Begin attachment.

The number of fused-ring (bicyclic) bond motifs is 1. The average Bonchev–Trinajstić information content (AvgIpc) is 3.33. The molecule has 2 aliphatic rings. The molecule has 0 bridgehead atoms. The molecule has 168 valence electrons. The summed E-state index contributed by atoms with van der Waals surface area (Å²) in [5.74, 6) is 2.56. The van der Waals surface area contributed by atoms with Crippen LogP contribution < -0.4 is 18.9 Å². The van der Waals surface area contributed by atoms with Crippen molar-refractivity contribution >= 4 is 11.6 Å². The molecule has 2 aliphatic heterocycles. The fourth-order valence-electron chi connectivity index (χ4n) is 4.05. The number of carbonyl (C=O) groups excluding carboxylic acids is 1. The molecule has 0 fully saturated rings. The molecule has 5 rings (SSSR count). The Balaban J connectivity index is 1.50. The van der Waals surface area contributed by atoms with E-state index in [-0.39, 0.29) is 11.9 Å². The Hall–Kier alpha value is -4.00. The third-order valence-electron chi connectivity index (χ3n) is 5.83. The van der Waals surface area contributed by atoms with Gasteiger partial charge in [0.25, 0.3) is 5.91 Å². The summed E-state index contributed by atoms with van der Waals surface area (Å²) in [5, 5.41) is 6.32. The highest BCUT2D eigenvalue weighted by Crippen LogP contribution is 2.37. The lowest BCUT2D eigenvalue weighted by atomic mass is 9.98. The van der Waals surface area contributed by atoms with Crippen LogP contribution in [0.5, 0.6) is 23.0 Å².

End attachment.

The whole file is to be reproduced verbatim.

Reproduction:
The number of fused-ring (bicyclic) bond motifs is 1. The average Bonchev–Trinajstić information content (AvgIpc) is 3.33. The molecule has 2 aliphatic rings. The molecule has 0 bridgehead atoms. The molecule has 168 valence electrons. The summed E-state index contributed by atoms with van der Waals surface area (Å²) in [5.74, 6) is 2.56. The van der Waals surface area contributed by atoms with Crippen LogP contribution < -0.4 is 18.9 Å². The van der Waals surface area contributed by atoms with Crippen molar-refractivity contribution >= 4 is 11.6 Å². The molecule has 2 aliphatic heterocycles. The fourth-order valence-electron chi connectivity index (χ4n) is 4.05. The number of carbonyl (C=O) groups excluding carboxylic acids is 1. The molecule has 0 fully saturated rings. The molecule has 5 rings (SSSR count). The Balaban J connectivity index is 1.50. The van der Waals surface area contributed by atoms with E-state index in [-0.39, 0.29) is 11.9 Å². The Hall–Kier alpha value is -4.00. The third-order valence-electron chi connectivity index (χ3n) is 5.83. The van der Waals surface area contributed by atoms with Gasteiger partial charge in [0.25, 0.3) is 5.91 Å². The summed E-state index contributed by atoms with van der Waals surface area (Å²) in [5, 5.41) is 6.32. The highest BCUT2D eigenvalue weighted by Crippen LogP contribution is 2.37. The lowest BCUT2D eigenvalue weighted by atomic mass is 9.98. The van der Waals surface area contributed by atoms with Crippen LogP contribution in [0.5, 0.6) is 23.0 Å².